A giant x-ray microscope from the UK national synchrotron facility revealed the structure and dynamics of a protein called CshA, which is apparently involved in the progression of infective endocarditis. This is a potentially fatal bacterial disease that occurs when bacteria invade the bloodstream.
The human mouth can handle a lot of bacteria, acting as a reservoir for healthy microbes that live peacefully in the mouth. But outside the mouth, the same bacterial species that co-exist harmlessly can cause dangerous diseases in the body, like endocarditis.
A new study from University of Bristol scientists was prompted by previous research that identified CshA as responsible for binding the bacterium Streptococcus gordonii to the surface of human heart cells. Researchers describe the interaction as a “molecular lasso.”
"What our work has revealed is a completely new mechanism by which S. gordonii and related bacteria are able to bind to human tissues,” explained lead author Dr. Catherine Back. “We have named this the 'catch-clamp' mechanism." University of Bristol researchers estimate that there are over two thousand cases and growing of infective endocarditis in the UK annually.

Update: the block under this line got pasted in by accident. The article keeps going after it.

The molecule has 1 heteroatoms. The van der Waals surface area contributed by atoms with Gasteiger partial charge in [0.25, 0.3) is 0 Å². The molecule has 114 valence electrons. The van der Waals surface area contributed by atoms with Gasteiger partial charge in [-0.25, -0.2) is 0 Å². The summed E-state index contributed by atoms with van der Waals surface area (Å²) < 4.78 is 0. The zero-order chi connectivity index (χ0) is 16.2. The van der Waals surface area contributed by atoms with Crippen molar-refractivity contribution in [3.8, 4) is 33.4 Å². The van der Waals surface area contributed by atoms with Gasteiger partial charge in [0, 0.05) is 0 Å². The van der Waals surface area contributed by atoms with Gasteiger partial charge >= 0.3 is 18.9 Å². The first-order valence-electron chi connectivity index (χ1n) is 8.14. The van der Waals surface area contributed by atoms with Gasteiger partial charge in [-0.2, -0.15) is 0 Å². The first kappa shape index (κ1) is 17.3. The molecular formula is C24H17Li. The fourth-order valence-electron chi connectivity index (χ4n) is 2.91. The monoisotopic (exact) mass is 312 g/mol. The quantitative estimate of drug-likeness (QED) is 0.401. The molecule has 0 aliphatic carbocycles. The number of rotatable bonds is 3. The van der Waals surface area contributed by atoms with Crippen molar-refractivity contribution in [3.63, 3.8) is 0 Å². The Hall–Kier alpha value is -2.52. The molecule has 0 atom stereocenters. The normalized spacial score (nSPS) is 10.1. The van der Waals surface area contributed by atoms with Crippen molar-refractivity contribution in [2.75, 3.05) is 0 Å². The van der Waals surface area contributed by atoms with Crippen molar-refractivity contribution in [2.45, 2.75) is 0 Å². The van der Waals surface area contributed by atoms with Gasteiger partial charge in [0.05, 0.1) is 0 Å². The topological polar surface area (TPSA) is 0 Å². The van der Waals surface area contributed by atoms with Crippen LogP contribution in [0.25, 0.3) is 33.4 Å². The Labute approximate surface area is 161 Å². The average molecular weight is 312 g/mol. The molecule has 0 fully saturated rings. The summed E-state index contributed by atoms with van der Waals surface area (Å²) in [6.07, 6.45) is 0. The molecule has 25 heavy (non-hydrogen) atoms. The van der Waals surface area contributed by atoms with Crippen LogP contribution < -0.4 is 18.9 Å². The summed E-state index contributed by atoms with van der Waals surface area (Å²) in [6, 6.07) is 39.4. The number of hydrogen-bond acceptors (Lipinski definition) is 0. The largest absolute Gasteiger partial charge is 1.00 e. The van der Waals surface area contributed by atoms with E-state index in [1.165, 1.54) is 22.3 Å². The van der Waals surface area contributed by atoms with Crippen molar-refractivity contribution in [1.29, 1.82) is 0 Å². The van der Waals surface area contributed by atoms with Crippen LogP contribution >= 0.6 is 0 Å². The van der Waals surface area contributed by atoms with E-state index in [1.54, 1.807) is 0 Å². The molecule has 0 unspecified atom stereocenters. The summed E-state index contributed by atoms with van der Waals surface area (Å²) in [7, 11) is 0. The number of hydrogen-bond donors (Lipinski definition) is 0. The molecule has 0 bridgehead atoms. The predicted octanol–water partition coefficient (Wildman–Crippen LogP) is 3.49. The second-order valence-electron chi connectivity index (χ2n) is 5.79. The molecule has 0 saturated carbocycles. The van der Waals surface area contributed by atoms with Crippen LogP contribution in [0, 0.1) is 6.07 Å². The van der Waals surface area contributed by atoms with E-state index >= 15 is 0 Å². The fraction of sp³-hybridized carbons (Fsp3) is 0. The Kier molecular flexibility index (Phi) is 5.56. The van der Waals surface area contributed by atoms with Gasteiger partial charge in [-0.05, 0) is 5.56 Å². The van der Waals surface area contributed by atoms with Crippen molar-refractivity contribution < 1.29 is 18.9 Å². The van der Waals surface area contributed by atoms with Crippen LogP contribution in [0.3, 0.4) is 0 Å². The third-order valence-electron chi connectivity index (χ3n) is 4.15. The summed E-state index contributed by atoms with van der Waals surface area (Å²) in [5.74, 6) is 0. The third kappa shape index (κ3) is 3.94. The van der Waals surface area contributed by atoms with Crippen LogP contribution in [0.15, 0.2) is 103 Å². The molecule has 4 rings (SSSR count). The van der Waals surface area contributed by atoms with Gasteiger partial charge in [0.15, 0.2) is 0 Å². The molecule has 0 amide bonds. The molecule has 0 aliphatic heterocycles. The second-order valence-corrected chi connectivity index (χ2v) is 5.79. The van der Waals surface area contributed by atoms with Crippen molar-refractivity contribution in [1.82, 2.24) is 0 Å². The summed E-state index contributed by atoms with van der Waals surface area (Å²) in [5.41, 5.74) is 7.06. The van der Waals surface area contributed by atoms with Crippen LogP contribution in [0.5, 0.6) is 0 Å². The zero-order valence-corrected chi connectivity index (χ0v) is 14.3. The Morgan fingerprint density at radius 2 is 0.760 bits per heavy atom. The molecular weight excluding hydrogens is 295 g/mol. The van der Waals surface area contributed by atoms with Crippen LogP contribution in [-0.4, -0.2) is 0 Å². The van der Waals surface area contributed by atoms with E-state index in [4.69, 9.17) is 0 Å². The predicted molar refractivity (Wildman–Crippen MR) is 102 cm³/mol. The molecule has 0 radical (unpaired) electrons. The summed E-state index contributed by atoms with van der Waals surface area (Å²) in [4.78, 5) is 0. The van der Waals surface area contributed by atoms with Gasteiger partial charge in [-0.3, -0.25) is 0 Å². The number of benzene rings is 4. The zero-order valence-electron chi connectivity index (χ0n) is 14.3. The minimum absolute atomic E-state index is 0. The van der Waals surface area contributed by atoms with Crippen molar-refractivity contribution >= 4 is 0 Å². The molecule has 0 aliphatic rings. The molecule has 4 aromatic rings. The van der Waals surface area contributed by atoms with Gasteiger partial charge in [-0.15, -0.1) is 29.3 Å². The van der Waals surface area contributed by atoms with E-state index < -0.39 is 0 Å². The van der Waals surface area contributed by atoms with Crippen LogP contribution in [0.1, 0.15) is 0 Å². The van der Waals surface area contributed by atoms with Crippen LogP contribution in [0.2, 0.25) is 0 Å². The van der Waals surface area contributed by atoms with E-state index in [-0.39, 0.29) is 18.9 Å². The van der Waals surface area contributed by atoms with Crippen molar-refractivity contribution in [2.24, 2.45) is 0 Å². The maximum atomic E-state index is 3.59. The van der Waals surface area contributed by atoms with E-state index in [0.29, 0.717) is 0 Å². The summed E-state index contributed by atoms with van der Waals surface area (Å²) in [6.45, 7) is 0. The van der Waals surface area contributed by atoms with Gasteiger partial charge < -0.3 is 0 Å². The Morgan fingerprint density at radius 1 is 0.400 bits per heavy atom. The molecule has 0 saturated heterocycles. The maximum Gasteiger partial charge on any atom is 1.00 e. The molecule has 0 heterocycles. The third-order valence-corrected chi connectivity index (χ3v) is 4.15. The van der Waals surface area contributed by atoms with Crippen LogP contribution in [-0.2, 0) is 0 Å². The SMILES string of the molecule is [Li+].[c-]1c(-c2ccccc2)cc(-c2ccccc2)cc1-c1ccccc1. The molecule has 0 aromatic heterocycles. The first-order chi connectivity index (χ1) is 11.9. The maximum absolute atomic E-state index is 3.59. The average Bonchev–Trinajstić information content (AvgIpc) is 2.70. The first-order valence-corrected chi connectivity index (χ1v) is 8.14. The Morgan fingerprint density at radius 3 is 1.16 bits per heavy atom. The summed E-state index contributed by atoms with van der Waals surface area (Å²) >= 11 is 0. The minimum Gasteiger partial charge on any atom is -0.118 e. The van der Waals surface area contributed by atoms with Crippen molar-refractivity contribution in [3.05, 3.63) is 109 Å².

The mechanism works like this. The particularly flexible terminal end of CshA acts as the lasso, connecting CshA with a protein called fibronectin, a component of the extracellular matrix (ECM). This is a structural network that enables cells to connect with one another. Another portion of CshA then binds to fibronectin tightly, successfully anchoring S. gordonii to the host cell surface.
"What is particularly exciting about this work is that it opens up new possibilities for designing molecules that inhibit either the 'catch' or the 'clamp' steps in this process, or potentially both,” explained co-researcher Dr. Paul Race. “The latter possibility is particularly intriguing, as bacteria are generally less likely to become resistant to agents that target multiple steps in an infective process."
When bacteria from the mouth enter the bloodstream and cause infective endocarditis, they can travel to the lining of the heart and cause unwanted blood clots to form on heart valves. Without treatment, endocarditis is fatal, but even with treatment the disease has a relatively high mortality rate.
"With the molecular level insight that our study provides, it is now a realistic possibility that we can begin to develop anti-adhesive agents that target disease-causing Streptococcus and related bacteria,” said study co-leader Dr. Angela Nobbs.
The present study was published in the Journal of Biological Chemistry.